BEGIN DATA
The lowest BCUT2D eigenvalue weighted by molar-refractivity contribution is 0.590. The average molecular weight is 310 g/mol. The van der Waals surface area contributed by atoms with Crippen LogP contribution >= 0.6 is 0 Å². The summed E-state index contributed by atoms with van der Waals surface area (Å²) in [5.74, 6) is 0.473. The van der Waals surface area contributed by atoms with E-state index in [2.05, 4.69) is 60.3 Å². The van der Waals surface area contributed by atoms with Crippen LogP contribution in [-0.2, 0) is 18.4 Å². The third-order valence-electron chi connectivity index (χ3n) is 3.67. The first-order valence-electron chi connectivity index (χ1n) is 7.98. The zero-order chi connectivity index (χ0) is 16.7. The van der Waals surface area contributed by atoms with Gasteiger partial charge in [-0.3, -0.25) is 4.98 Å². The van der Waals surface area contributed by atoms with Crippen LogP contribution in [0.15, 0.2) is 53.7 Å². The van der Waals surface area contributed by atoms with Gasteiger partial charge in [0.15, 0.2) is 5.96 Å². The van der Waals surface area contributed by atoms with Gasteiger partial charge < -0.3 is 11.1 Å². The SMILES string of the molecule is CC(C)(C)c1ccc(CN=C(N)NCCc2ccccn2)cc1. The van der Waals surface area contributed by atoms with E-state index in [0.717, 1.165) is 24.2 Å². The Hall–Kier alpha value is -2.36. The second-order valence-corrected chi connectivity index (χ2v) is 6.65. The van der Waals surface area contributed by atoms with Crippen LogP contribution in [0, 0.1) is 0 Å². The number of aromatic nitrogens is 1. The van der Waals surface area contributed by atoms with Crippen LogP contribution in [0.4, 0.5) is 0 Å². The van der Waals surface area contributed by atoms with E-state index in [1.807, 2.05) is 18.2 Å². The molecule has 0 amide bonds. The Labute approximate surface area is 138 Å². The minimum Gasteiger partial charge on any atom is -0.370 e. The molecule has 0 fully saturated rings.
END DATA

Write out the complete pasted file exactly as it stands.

The lowest BCUT2D eigenvalue weighted by molar-refractivity contribution is 0.590. The average molecular weight is 310 g/mol. The van der Waals surface area contributed by atoms with Crippen LogP contribution >= 0.6 is 0 Å². The summed E-state index contributed by atoms with van der Waals surface area (Å²) in [5.74, 6) is 0.473. The van der Waals surface area contributed by atoms with E-state index in [2.05, 4.69) is 60.3 Å². The van der Waals surface area contributed by atoms with Crippen LogP contribution in [-0.2, 0) is 18.4 Å². The third-order valence-electron chi connectivity index (χ3n) is 3.67. The first-order valence-electron chi connectivity index (χ1n) is 7.98. The zero-order chi connectivity index (χ0) is 16.7. The van der Waals surface area contributed by atoms with Gasteiger partial charge in [-0.3, -0.25) is 4.98 Å². The van der Waals surface area contributed by atoms with Crippen LogP contribution in [0.15, 0.2) is 53.7 Å². The van der Waals surface area contributed by atoms with Gasteiger partial charge in [0.15, 0.2) is 5.96 Å². The van der Waals surface area contributed by atoms with Gasteiger partial charge < -0.3 is 11.1 Å². The SMILES string of the molecule is CC(C)(C)c1ccc(CN=C(N)NCCc2ccccn2)cc1. The van der Waals surface area contributed by atoms with E-state index in [0.717, 1.165) is 24.2 Å². The Hall–Kier alpha value is -2.36. The second-order valence-corrected chi connectivity index (χ2v) is 6.65. The van der Waals surface area contributed by atoms with Crippen LogP contribution in [0, 0.1) is 0 Å². The number of aromatic nitrogens is 1. The van der Waals surface area contributed by atoms with Crippen LogP contribution in [0.4, 0.5) is 0 Å². The van der Waals surface area contributed by atoms with E-state index in [1.807, 2.05) is 18.2 Å². The molecule has 0 amide bonds. The Labute approximate surface area is 138 Å². The minimum Gasteiger partial charge on any atom is -0.370 e. The molecule has 0 fully saturated rings.